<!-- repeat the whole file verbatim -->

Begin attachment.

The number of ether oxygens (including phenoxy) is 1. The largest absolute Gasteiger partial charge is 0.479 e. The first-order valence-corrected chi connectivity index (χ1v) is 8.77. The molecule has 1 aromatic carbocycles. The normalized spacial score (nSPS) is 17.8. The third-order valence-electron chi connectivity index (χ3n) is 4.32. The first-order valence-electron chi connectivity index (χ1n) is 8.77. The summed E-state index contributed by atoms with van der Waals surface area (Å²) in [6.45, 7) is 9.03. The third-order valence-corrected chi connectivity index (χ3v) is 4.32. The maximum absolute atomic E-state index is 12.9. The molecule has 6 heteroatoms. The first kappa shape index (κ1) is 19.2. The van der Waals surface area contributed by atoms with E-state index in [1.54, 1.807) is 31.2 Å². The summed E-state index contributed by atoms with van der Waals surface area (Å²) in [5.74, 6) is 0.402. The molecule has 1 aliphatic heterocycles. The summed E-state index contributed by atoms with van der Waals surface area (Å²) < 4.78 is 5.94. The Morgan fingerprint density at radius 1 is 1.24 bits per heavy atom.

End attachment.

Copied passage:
The number of ether oxygens (including phenoxy) is 1. The largest absolute Gasteiger partial charge is 0.479 e. The first-order valence-corrected chi connectivity index (χ1v) is 8.77. The molecule has 1 aromatic carbocycles. The normalized spacial score (nSPS) is 17.8. The third-order valence-electron chi connectivity index (χ3n) is 4.32. The first-order valence-electron chi connectivity index (χ1n) is 8.77. The summed E-state index contributed by atoms with van der Waals surface area (Å²) in [6.45, 7) is 9.03. The third-order valence-corrected chi connectivity index (χ3v) is 4.32. The maximum absolute atomic E-state index is 12.9. The molecule has 6 heteroatoms. The first kappa shape index (κ1) is 19.2. The van der Waals surface area contributed by atoms with E-state index in [1.54, 1.807) is 31.2 Å². The summed E-state index contributed by atoms with van der Waals surface area (Å²) in [5.74, 6) is 0.402. The molecule has 1 aliphatic heterocycles. The summed E-state index contributed by atoms with van der Waals surface area (Å²) < 4.78 is 5.94. The Morgan fingerprint density at radius 1 is 1.24 bits per heavy atom.